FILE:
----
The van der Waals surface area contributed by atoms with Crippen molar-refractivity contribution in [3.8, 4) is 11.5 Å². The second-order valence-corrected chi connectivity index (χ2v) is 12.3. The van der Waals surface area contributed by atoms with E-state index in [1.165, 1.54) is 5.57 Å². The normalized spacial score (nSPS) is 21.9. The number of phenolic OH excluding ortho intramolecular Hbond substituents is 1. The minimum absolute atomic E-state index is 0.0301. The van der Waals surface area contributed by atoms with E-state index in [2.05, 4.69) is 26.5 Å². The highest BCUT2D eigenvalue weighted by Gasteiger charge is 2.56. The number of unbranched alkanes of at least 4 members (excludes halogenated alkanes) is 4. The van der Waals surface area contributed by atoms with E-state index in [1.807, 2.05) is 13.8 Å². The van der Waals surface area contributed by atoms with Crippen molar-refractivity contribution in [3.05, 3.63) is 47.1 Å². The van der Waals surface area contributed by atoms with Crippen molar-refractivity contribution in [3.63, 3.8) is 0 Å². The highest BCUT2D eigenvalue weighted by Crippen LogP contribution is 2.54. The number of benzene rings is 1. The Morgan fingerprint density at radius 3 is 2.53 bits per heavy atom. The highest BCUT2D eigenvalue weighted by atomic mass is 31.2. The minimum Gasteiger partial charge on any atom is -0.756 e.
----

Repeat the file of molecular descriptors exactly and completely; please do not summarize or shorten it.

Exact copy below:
The van der Waals surface area contributed by atoms with Crippen molar-refractivity contribution in [3.8, 4) is 11.5 Å². The second-order valence-corrected chi connectivity index (χ2v) is 12.3. The van der Waals surface area contributed by atoms with E-state index in [1.165, 1.54) is 5.57 Å². The normalized spacial score (nSPS) is 21.9. The number of phenolic OH excluding ortho intramolecular Hbond substituents is 1. The minimum absolute atomic E-state index is 0.0301. The van der Waals surface area contributed by atoms with E-state index in [2.05, 4.69) is 26.5 Å². The highest BCUT2D eigenvalue weighted by Gasteiger charge is 2.56. The number of unbranched alkanes of at least 4 members (excludes halogenated alkanes) is 4. The van der Waals surface area contributed by atoms with E-state index in [1.807, 2.05) is 13.8 Å². The van der Waals surface area contributed by atoms with Crippen molar-refractivity contribution in [3.05, 3.63) is 47.1 Å². The van der Waals surface area contributed by atoms with Crippen molar-refractivity contribution in [3.63, 3.8) is 0 Å². The highest BCUT2D eigenvalue weighted by Crippen LogP contribution is 2.54. The number of benzene rings is 1. The Morgan fingerprint density at radius 3 is 2.53 bits per heavy atom. The highest BCUT2D eigenvalue weighted by atomic mass is 31.2. The minimum Gasteiger partial charge on any atom is -0.756 e.